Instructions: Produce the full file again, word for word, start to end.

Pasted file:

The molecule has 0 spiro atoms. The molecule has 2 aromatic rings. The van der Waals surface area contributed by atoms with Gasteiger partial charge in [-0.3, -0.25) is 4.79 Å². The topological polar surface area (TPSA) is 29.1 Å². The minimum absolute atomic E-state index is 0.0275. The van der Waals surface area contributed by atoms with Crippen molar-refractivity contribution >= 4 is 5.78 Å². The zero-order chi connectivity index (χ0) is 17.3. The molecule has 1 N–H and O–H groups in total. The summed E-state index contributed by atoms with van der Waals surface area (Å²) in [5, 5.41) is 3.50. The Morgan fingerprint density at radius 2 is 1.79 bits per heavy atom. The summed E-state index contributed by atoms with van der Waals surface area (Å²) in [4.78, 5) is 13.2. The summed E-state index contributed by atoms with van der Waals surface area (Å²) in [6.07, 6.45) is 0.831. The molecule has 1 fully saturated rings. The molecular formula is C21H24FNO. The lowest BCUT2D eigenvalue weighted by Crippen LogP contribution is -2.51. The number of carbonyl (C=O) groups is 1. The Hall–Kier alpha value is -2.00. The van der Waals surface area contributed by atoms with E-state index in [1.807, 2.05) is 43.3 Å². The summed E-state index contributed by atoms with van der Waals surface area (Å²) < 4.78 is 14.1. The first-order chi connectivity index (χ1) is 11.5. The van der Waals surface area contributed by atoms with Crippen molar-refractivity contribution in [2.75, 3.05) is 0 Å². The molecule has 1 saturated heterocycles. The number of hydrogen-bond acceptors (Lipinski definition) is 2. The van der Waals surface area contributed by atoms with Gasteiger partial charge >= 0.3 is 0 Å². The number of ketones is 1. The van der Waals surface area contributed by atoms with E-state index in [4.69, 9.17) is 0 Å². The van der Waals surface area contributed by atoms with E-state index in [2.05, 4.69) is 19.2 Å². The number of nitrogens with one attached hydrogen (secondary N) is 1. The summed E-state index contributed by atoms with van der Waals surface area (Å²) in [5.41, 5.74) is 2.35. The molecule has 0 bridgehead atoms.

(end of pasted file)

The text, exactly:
The molecule has 0 spiro atoms. The molecule has 2 aromatic rings. The van der Waals surface area contributed by atoms with Gasteiger partial charge in [-0.3, -0.25) is 4.79 Å². The topological polar surface area (TPSA) is 29.1 Å². The minimum absolute atomic E-state index is 0.0275. The van der Waals surface area contributed by atoms with Crippen molar-refractivity contribution >= 4 is 5.78 Å². The zero-order chi connectivity index (χ0) is 17.3. The molecule has 1 N–H and O–H groups in total. The summed E-state index contributed by atoms with van der Waals surface area (Å²) in [5, 5.41) is 3.50. The Morgan fingerprint density at radius 2 is 1.79 bits per heavy atom. The summed E-state index contributed by atoms with van der Waals surface area (Å²) in [4.78, 5) is 13.2. The summed E-state index contributed by atoms with van der Waals surface area (Å²) in [6.07, 6.45) is 0.831. The molecule has 1 fully saturated rings. The molecular formula is C21H24FNO. The lowest BCUT2D eigenvalue weighted by Crippen LogP contribution is -2.51. The number of carbonyl (C=O) groups is 1. The Hall–Kier alpha value is -2.00. The van der Waals surface area contributed by atoms with E-state index in [1.807, 2.05) is 43.3 Å². The summed E-state index contributed by atoms with van der Waals surface area (Å²) < 4.78 is 14.1. The first-order chi connectivity index (χ1) is 11.5. The van der Waals surface area contributed by atoms with Crippen molar-refractivity contribution in [2.75, 3.05) is 0 Å². The molecule has 1 saturated heterocycles. The number of hydrogen-bond acceptors (Lipinski definition) is 2. The van der Waals surface area contributed by atoms with Gasteiger partial charge >= 0.3 is 0 Å². The number of ketones is 1. The van der Waals surface area contributed by atoms with E-state index in [4.69, 9.17) is 0 Å². The van der Waals surface area contributed by atoms with E-state index in [2.05, 4.69) is 19.2 Å². The number of nitrogens with one attached hydrogen (secondary N) is 1. The summed E-state index contributed by atoms with van der Waals surface area (Å²) in [5.41, 5.74) is 2.35. The molecule has 0 bridgehead atoms.